The passing of the new security law by Beijing sets a clear direction for the future. Never again will Hong Kong enjoy the freedom that has driven its status as a major global financial hub and the beating heart of capitalism.
When Britain surrendered Hong Kong to China back in 1997 there was a genuine, curiously naïve, hope that the characteristics of ‘David’ would be adopted by ‘Goliath’. Recent events prove the folly of that hope. It is clear that the totalitarian approach of the Chinese state is to be forced onto the tiny territory regardless of what its citizens or the rest or the world may think.
I suspect that Beijing is too savvy for us to see tanks on the streets – Tiananmen Square 2.0 would not play well on social media. Instead there will be disappearances of anyone deemed undesirable by the People’s Republic. These will go unreported by a heavily censored media and the internet will suddenly experience the strange disappearance of mass communication like Google and Whatsapp.
The new law introduces crimes that carry sentences up to life imprisonment and allows mainland security agents to enter Hong Kong with impunity. Trials can be held in secret and without a jury, while judges can be selected by the Beijing appointed Chief Executive. In a piece of double speak worthy of George Orwell, China has established the ‘Office for Safeguarding National Security in Hong Kong’ staffed, of course, entirely by enforcers selected by Beijing. Chillingly, its staff will operate above the laws of Hong Kong and will not be subject to inspection, search or detention.
You couldn’t accuse the legislation of being too narrow in its scope – anyone, including foreign nationals, who provokes hatred of the Chinese government, will be committing a crime. This effectively makes Hong Kong a no-go area for millions of Westerners who have ever criticised China in the media.
Hong Kong entrepreneur Jimmy Lai commented ‘This means Hong Kong will become as corrupt as China. Our status as an international financial centre will be destroyed’.
Even the most ambitious expat must now think twice about staying in Hong Kong or accepting an assignment there. Perhaps the most vulnerable are those who have invested in Hong Kong real estate. The market has already been battered by a year of protests, with average new home prices down by 25% in 2019. Most experts expect a further slide of at least 15% this year, but in light of the new laws the question will be – can you sell at any price?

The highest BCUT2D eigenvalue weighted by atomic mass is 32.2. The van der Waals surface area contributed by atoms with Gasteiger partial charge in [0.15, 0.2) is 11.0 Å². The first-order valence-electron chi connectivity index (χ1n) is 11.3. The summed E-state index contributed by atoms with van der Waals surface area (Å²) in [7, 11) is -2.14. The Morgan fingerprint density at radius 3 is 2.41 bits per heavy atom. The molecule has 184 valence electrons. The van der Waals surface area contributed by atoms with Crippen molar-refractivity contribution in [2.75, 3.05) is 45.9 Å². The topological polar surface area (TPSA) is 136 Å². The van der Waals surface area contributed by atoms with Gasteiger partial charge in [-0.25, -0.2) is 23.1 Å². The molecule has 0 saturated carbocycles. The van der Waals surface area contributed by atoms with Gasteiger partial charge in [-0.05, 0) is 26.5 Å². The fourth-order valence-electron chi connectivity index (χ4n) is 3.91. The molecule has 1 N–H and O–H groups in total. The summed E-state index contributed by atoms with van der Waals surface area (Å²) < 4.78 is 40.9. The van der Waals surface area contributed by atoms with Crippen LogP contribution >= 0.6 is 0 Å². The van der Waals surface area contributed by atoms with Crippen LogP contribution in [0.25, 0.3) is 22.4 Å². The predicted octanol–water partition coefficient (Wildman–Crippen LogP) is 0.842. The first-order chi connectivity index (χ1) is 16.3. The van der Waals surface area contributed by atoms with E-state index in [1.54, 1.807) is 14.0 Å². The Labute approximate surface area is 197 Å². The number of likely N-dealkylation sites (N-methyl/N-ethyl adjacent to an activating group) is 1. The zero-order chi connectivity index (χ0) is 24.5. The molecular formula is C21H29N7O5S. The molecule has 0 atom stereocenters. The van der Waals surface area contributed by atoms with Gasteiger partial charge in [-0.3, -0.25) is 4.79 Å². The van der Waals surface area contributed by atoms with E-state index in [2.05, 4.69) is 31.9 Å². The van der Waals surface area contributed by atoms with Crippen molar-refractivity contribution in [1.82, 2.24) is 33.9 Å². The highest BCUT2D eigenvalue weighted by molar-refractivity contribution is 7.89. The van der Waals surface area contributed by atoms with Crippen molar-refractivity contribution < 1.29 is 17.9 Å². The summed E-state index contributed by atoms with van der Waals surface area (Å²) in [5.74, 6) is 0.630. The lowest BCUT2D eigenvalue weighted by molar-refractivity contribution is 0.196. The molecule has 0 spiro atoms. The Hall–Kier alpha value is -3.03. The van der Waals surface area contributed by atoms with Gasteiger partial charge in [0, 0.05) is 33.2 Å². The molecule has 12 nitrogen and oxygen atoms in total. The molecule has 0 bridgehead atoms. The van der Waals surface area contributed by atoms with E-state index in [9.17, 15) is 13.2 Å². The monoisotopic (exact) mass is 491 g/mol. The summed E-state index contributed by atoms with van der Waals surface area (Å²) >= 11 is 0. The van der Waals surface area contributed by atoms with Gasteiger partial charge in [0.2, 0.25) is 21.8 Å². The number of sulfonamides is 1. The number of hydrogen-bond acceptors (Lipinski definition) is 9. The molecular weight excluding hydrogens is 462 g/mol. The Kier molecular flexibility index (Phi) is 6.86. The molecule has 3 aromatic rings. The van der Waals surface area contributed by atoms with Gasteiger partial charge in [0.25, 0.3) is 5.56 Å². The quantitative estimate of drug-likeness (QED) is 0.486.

As scary as Beijing’s action undoubtedly is, perhaps the bigger issue is the response from around the world which will either legitimise or challenge these draconian new laws. Already HSBC and Standard Chartered banks have meekly kowtowed to their masters in the People’s Republic. America is trying to impose financial sanctions on the senior Chinese officials involved while Britain is making noises about offering citizenship to Hong Kong citizens looking to escape. It’s a start but if I was already in Hong Kong or thinking of going there it certainly wouldn’t be enough to make me feel comfortable.
Next weekend I am running the above advertisement in the Weekend FT to as to reassure expats currently stuck in Hong Kong and wondering what the future holds that Europe has a number of territories that offer a sunny climate and low tax living. Monaco is an expensive market to enter but the long term record of 10% per annum capital growth combined with zero income tax provide a spectacular return on investment. Gibraltar offers Category 2 residency with less than £30,000 tax on your worldwide income while developing Montenegro has some delightful Adriatic resorts while only taxing income that arises in the country.
We already know that China heavily censors internet access as it seeks ever more control over the lives of its citizens. Now more than ever we need to find ways of showing these folks that they are not alone and not being abandoned.
We are indeed cursed to live in interesting times.